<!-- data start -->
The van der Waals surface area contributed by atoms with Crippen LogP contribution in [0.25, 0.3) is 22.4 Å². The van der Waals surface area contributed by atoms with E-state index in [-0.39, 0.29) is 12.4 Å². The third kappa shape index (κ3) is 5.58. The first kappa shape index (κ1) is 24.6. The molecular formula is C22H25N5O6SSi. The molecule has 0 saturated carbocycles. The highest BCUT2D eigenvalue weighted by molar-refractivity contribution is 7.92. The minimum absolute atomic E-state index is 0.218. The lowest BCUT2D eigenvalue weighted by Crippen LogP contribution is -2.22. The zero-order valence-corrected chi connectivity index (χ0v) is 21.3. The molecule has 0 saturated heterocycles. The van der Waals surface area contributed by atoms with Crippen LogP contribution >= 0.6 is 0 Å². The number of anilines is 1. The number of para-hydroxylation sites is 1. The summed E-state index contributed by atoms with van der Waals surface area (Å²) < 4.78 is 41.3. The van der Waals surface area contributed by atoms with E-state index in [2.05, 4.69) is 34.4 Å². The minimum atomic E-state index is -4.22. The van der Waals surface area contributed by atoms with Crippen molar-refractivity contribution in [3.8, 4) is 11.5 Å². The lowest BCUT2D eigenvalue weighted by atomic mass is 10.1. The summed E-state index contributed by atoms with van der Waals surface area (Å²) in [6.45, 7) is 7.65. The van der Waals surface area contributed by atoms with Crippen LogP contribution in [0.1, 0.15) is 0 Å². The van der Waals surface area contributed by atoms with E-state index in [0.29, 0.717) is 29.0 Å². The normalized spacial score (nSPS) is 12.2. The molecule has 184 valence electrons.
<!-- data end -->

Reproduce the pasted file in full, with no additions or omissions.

The van der Waals surface area contributed by atoms with Crippen LogP contribution in [0.25, 0.3) is 22.4 Å². The van der Waals surface area contributed by atoms with E-state index in [-0.39, 0.29) is 12.4 Å². The third kappa shape index (κ3) is 5.58. The first kappa shape index (κ1) is 24.6. The molecular formula is C22H25N5O6SSi. The molecule has 0 saturated carbocycles. The highest BCUT2D eigenvalue weighted by molar-refractivity contribution is 7.92. The minimum absolute atomic E-state index is 0.218. The lowest BCUT2D eigenvalue weighted by Crippen LogP contribution is -2.22. The zero-order valence-corrected chi connectivity index (χ0v) is 21.3. The molecule has 0 saturated heterocycles. The van der Waals surface area contributed by atoms with Crippen LogP contribution >= 0.6 is 0 Å². The number of anilines is 1. The number of para-hydroxylation sites is 1. The summed E-state index contributed by atoms with van der Waals surface area (Å²) < 4.78 is 41.3. The van der Waals surface area contributed by atoms with E-state index in [2.05, 4.69) is 34.4 Å². The minimum atomic E-state index is -4.22. The van der Waals surface area contributed by atoms with Crippen molar-refractivity contribution in [3.8, 4) is 11.5 Å². The lowest BCUT2D eigenvalue weighted by atomic mass is 10.1. The summed E-state index contributed by atoms with van der Waals surface area (Å²) in [6.45, 7) is 7.65. The van der Waals surface area contributed by atoms with Crippen LogP contribution in [0.1, 0.15) is 0 Å². The van der Waals surface area contributed by atoms with E-state index in [0.29, 0.717) is 29.0 Å². The normalized spacial score (nSPS) is 12.2. The molecule has 184 valence electrons.